http://www.dechra.eu/files/dechra/Do...08-10-2013.pdf

    Since your dog was tested apparently a full day after having taken his last dose of the drug, the effects would have already left his system and so the "picture" the testing gave you was the status of his stimulated adrenal reserves with the drug out of his system. Had the test been conducted 4-6 hours after dosing with a meal, the test result would undoubtedly have been much, much lower. Your dog's result actually falls within the normal range of a dog without Cushing's. From that result alone, we cannot assume that he does not actually have Cushing's. But once again, we don't yet have any test results that truly confirm the disease.

    Bottom line, I would be very wary of a vet who starts a dog on Vetoryl without a Cushing's diagnosis that has been confirmed by actual test results. The second huge red flag is that you were not given proper instructions re: preparation for the first monitoring test. If this were my dog, I would stop giving the Vetoryl and switch to a vet who has more experience with Cushing's, and who will go to further effort to first accurately diagnose what is truly going on with your boy.

    Marianne

  5. #5
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    Default Re: Hi I'm new here, my boy has cushings

    Please find a vet that knows what their doing! Your sweet baby is being put at risk if Vetoryl has been started without proper diagnostics. This whole scenario scares me.

    Kathy

  6. #6
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    Default Re: Hi I'm new here, my boy has cushings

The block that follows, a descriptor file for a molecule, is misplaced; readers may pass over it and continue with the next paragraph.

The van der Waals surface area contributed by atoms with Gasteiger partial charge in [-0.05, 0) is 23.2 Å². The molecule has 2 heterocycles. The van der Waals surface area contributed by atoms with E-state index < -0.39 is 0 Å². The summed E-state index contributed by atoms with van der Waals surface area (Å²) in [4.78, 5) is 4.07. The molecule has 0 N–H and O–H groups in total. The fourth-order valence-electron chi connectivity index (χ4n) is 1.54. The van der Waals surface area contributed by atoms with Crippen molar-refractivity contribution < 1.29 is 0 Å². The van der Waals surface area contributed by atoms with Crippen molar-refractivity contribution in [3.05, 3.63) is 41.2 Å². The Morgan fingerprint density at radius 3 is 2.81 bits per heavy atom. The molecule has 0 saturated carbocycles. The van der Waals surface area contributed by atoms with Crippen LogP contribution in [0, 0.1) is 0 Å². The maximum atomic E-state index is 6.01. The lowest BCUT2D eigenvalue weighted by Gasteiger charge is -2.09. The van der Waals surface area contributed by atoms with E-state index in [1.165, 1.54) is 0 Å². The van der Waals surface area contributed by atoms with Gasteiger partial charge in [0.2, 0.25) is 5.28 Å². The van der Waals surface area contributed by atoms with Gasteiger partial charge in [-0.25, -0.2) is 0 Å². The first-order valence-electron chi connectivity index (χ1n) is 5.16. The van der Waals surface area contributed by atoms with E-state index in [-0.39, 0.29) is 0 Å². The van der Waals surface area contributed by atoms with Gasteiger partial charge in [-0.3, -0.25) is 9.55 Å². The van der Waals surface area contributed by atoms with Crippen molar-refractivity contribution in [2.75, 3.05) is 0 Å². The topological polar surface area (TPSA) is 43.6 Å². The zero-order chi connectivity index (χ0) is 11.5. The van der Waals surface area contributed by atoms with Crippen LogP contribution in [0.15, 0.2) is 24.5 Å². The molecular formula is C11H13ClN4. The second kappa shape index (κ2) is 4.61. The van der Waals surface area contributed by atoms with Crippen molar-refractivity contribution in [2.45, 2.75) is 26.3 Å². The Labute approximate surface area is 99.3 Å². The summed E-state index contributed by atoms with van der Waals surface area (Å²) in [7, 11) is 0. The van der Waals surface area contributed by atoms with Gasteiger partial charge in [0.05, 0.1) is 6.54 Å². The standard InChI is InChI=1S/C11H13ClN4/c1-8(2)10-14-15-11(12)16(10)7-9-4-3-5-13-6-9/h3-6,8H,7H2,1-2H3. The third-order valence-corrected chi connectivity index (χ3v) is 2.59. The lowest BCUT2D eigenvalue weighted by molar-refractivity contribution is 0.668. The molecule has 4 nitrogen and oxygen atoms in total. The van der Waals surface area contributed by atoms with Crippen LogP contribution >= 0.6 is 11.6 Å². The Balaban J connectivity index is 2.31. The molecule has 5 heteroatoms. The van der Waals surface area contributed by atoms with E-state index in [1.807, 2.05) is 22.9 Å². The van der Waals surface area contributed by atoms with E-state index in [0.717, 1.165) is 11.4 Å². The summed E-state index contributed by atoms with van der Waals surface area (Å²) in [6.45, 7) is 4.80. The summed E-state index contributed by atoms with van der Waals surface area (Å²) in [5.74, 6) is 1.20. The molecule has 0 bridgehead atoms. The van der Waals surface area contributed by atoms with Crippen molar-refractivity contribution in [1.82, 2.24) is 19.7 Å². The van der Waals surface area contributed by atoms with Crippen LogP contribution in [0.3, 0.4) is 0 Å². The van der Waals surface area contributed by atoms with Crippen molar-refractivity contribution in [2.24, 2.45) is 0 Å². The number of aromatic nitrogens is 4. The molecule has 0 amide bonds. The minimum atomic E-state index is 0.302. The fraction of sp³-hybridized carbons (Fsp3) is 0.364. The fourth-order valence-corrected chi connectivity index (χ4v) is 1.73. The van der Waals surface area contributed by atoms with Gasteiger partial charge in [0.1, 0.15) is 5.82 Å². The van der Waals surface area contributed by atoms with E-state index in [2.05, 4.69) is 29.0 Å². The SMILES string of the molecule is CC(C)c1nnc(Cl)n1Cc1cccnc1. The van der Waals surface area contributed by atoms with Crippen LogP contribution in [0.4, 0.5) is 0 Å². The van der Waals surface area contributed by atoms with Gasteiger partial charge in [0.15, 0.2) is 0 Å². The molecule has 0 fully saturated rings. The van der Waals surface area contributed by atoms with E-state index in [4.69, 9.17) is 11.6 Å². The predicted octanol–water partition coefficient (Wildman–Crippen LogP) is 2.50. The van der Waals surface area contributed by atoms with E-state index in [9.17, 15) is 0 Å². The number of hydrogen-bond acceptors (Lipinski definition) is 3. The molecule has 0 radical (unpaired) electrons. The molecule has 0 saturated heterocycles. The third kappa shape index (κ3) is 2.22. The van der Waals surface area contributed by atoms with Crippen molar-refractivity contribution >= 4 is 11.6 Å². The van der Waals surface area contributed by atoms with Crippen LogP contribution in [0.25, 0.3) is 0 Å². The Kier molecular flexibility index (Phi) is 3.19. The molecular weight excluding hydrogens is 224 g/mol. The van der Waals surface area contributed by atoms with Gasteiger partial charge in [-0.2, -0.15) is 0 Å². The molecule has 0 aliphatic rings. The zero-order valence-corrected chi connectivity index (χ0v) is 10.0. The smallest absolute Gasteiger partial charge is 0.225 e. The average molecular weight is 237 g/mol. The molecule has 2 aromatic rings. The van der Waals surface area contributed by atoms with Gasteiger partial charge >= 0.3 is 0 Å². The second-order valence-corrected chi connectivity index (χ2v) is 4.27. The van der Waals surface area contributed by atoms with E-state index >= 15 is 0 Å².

I will write down all his results now will take a while so you can see what I'm on about

  7. #7
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    Default Re: Hi I'm new here, my boy has cushings

    Ok here goes, 27/052014 took him to eat cuz had fur loss a small patch on his shoulders,
    Skin scape and hair pull, both came back fine.
    Urine test, s.g 1.005
    Fungal culture negative,
    Urine culture negative
    Cushings/pyelonephritis - pending urine sample.
    Ruled out; steroid excess, incr calcium, decr potassium, decr sodium
    Erythrocytosis.
    Liver failure?
    USG 1.005 1.007 1.004 100.7
    T4/ cTSH normal does not support hypothyroidism
    Electrolyte screen
    Sodium 143.7 nmol 135.0-155.0
    Potassium 5.60 nmol 3.60-5.60
    Sodium potassium ratio 25.66 low 28.80-40.00
    Chloride 107.0 nmol 100.0-116

    Endocrinology
    Low dose dexamathasone
    Cortisol (basal low dose) 136.0 high nmol/l 25.0-125.0
    Cortisol low dose 57.9 (4hr)
    Cortisol post low dose 84.7 (8hr) high nmol <= 40
    Urine antibacterial activity negative

    ACTH STIMULATION (vetoryl)
    Cortisol pre ACTH 53.0 nmol
    Cortisol post ACTH 234.0 nmol

  8. #8
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    Default Re: Hi I'm new here, my boy has cushings

    Eat!!! Means vets sorry,
    Also his symptoms are fur loss on both shoulders
    Flacky skin like dandruf his back legs shake a little when he's lay down, he's a bit fat but not over weight seemed to have put on in the last year, with out us feeding more.
    He pants all day he drinks and wees ALOT!
    Last 24 hour water intake was almost 7 litres.
    oh I forgot to say he also had a scan it's says:
    Kidney scanned no obvious pyelonephritis, think able to visualise adreanal glands and no abnormalities in shape, taken customers for c&s. O to measure 24 hour water intake
    SG 1.005
    Blood ++++ (cysto sample)
    Protein trace
    Ph-6.5/7